Thousands of students across Colorado poured out of their schools Wednesday to protest gun violence and to remember 17 victims of last month’s deadly shooting in Florida. Chalkbeat’s Melanie Asmar walked with students from East High School to the Colorado State Capitol, where Gov. John Hickenlooper and Speaker of the House Cristanta Duran urged them to remain politically active.

The protests took different forms at other schools – and not everyone wanted the event to be political. There were balloon releases, voter registration drives, and public “die-ins” at major intersections. And in one Denver area school district, a surge of threats cast a pall over events.

Here’s a look at #NationalWalkoutDay from around the region.

Students at Skinner Middle School in northwest Denver marched in silent solidarity.

In Colorado, teenagers can register to vote before their 18th birthday.

At schools in the Adams 12 district north of Denver, a big uptick in threats the night before – and a warning letter from the superintendent – led many students to skip school altogether.

Students at McAuliffe International School in northeast Denver spoke with their shirts. Instead of “Thoughts & Prayers,” they asked for “Policy & Change.”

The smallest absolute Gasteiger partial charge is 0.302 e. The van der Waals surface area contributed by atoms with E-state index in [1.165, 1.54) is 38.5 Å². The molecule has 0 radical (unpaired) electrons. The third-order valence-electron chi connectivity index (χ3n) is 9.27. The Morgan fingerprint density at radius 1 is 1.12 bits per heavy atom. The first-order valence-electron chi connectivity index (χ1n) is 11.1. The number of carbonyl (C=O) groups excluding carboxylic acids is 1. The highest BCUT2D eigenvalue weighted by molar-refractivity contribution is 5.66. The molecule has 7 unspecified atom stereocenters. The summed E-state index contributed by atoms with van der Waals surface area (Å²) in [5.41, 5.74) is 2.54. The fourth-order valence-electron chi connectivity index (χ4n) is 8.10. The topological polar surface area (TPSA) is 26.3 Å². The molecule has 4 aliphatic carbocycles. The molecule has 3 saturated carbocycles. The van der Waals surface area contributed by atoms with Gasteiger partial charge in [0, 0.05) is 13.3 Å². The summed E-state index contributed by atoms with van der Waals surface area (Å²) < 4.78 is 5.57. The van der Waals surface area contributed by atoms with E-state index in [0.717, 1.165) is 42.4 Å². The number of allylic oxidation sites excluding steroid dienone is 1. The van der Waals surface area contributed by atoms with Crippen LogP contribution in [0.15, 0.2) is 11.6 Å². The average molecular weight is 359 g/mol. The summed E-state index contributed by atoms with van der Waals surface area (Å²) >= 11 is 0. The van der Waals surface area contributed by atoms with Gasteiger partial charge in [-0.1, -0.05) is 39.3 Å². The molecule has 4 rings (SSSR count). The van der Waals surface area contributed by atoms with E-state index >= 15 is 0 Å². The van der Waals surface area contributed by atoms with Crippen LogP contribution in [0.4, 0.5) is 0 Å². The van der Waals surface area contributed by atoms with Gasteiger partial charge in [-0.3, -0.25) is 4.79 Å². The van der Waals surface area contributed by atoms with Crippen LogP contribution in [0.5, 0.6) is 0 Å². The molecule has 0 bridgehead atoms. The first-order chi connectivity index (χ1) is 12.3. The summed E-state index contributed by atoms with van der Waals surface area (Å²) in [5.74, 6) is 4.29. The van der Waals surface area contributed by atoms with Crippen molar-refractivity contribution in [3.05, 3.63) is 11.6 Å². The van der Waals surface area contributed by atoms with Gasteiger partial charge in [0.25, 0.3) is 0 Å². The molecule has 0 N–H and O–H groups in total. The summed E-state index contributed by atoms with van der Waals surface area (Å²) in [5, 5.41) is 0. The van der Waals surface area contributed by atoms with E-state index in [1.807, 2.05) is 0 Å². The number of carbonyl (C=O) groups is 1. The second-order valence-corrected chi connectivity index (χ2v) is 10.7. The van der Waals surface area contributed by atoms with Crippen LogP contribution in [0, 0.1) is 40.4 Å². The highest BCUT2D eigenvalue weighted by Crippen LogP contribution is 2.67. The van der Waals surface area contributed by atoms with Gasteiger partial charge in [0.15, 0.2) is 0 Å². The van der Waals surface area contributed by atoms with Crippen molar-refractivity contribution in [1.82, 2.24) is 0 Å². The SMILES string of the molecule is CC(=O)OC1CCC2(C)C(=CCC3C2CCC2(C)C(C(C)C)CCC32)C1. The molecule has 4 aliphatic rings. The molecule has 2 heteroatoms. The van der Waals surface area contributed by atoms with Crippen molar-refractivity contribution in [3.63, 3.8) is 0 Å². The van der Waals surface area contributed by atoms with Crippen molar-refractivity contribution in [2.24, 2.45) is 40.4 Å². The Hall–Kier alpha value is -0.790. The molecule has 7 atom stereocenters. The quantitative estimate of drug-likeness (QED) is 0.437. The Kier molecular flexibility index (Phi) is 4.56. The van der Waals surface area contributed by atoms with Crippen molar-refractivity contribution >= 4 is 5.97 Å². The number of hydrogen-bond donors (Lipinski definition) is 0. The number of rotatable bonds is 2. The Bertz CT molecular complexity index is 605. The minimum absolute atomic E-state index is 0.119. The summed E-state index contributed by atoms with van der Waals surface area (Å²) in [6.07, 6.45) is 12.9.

But their event was not all about politics. They formed a heart with their bodies and read the names of the dead.

At Jefferson Jr./Sr. High School, students promised to work to change school culture.

Many schools released balloons to honor the victims and found other ways to advocate for change.

Unlike some Colorado districts, St. Vrain didn’t officially condone the walkouts, but students at Longmont schools walked out anyway.

Students at Denver’s South High School have been vocal about gun violence. In a recent visit from U.S. Rep. Diana DeGette, they rejected the idea that armed teachers would make them safer and demanded that lawmakers do more.

Students from one of Colorado’s KIPP charter schools used their bodies to send a message at a major intersection in west Denver.

Students of color in Denver reminded the public that gun violence is not limited to mass shootings.

Students aren’t just marching. They’re also writing their representatives. State Rep. Faith Winter, a Westminster Democrat, tweeted a picture of her inbox full of emails from students.

Colorado carries the legacy of the 1999 mass shooting at Columbine High School, where a memorial asks urgently as ever: “How have things changed; what have we learned?”